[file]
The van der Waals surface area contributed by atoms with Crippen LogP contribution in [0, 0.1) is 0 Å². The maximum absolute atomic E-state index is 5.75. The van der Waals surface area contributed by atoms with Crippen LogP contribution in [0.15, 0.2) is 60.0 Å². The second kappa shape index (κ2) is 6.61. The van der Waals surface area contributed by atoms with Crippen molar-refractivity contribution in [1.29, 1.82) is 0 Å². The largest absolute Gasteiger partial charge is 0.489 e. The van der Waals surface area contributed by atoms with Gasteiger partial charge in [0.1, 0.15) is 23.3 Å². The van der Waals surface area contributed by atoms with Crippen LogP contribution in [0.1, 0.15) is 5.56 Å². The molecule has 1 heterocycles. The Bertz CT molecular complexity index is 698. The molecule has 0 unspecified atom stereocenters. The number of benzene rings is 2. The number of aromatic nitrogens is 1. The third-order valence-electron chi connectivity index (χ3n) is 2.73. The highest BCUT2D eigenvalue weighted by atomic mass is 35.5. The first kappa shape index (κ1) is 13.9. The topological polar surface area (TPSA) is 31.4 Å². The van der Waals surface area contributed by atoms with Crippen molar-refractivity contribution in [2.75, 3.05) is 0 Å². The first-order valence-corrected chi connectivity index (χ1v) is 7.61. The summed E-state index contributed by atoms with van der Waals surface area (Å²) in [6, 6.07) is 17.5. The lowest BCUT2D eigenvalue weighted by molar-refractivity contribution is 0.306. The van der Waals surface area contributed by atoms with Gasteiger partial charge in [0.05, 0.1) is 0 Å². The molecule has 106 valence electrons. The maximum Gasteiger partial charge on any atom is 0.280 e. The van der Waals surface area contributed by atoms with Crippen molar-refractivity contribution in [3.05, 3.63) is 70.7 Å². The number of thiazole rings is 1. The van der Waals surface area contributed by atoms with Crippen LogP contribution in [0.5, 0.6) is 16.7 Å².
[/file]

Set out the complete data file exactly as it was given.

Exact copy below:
The van der Waals surface area contributed by atoms with Crippen LogP contribution in [0, 0.1) is 0 Å². The maximum absolute atomic E-state index is 5.75. The van der Waals surface area contributed by atoms with Crippen LogP contribution in [0.15, 0.2) is 60.0 Å². The second kappa shape index (κ2) is 6.61. The van der Waals surface area contributed by atoms with Crippen molar-refractivity contribution in [1.29, 1.82) is 0 Å². The largest absolute Gasteiger partial charge is 0.489 e. The van der Waals surface area contributed by atoms with Gasteiger partial charge in [0.1, 0.15) is 23.3 Å². The van der Waals surface area contributed by atoms with Crippen LogP contribution in [0.1, 0.15) is 5.56 Å². The molecule has 1 heterocycles. The Bertz CT molecular complexity index is 698. The molecule has 0 unspecified atom stereocenters. The number of benzene rings is 2. The number of aromatic nitrogens is 1. The third-order valence-electron chi connectivity index (χ3n) is 2.73. The highest BCUT2D eigenvalue weighted by atomic mass is 35.5. The first kappa shape index (κ1) is 13.9. The topological polar surface area (TPSA) is 31.4 Å². The van der Waals surface area contributed by atoms with Crippen molar-refractivity contribution in [2.75, 3.05) is 0 Å². The first-order valence-corrected chi connectivity index (χ1v) is 7.61. The summed E-state index contributed by atoms with van der Waals surface area (Å²) in [6, 6.07) is 17.5. The lowest BCUT2D eigenvalue weighted by molar-refractivity contribution is 0.306. The van der Waals surface area contributed by atoms with Gasteiger partial charge in [0.05, 0.1) is 0 Å². The molecule has 106 valence electrons. The maximum Gasteiger partial charge on any atom is 0.280 e. The van der Waals surface area contributed by atoms with Crippen molar-refractivity contribution in [3.05, 3.63) is 70.7 Å². The number of thiazole rings is 1. The van der Waals surface area contributed by atoms with Crippen LogP contribution in [0.5, 0.6) is 16.7 Å².